Dry lab – why I suck at it, but don’t regret taking the classes

Hi everyone, and welcome to my first post of 2021! I hope you had a nice time over the holidays and that your year started well, both personally and professionally. For my first post of the year, I decided to write about my personal experience; how it helped me, and what I learned from it.

If you follow me on social media, then you probably know most of my path in education, but for the new readers, I’m going to write a short recap: I have a Bachelor of Science in Biology and I’m currently finishing Master of Science in Molecular Biology. In my country, a Master’s degree is needed for almost any kind of employment and is a condition for applying for a Ph.D. However, only some classes are obligatory once you reach the Master’s, and in the second year, you only need to hit a certain number of ECTS; you can choose any of the classes as you please. You can choose classes that are completely unrelated to each other or a complete “module” or a couple of classes that are dedicated to a certain topic; I chose Computational Biology.

I was always interested in coding, and coding in Biology sounded like such a good idea at the time. I already took another course, titled “Bioinformatics”, where I initially fell in love with this type of work. It was a very different class, as there wasn’t that much factual studying, but rather we had a problem that we had to solve using various online tools. This class was something new and challenging. Choosing that module seemed like a normal continuation of my interests; another very important reason was also that classes weren’t held every day and also weren’t compulsory. Now, I naturally tried to attend as much as possible, but with my illness and doctor’s appointments, not worrying about doctor’s notes and attendance quotas was a bonus.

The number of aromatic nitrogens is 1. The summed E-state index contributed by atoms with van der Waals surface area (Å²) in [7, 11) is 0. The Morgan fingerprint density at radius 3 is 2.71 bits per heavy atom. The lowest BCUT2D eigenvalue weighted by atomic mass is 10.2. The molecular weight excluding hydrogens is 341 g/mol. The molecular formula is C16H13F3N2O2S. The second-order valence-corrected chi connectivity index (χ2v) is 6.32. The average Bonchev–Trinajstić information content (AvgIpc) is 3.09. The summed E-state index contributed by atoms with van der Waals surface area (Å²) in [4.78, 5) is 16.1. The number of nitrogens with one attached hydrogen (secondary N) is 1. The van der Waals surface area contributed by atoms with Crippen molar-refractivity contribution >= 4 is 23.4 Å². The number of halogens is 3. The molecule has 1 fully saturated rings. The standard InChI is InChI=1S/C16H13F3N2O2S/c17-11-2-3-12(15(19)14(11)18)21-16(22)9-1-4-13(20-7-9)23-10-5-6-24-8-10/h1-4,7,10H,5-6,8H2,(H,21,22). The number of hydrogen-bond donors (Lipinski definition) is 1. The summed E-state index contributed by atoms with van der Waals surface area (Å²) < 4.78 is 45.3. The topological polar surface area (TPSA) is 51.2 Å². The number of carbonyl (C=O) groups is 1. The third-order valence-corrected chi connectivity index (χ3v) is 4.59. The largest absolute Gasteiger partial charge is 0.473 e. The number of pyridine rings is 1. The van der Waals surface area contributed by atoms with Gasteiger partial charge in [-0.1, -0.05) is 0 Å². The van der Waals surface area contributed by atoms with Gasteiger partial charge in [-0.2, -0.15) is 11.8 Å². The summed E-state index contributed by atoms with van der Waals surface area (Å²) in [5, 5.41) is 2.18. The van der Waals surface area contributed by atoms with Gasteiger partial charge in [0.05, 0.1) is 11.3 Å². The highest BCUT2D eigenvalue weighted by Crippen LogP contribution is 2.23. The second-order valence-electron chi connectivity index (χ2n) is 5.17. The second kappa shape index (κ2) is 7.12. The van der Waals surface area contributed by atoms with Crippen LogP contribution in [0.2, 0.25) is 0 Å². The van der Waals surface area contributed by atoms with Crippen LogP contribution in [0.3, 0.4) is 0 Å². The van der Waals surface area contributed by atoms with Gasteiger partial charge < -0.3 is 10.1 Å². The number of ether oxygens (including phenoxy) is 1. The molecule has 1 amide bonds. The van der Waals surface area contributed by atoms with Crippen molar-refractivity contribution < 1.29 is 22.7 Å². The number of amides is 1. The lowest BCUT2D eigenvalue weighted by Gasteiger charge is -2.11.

My violin plots bring all the people to the yard

There are five classes in the Computational Biology module and I chose four of them: Algorithms and Programming, Computational Genomics, Machine Learning and Statistics, and Mathematical Foundations of Computational Biology. Structural Computational Biophysics, the fifth one, honestly didn’t sound as appealing. Most of those classes were held in blocks (only Algorithms for a couple of weeks, then Statistics, then Genomics), with Mathematics being the only one we had every week for the duration of the whole semester.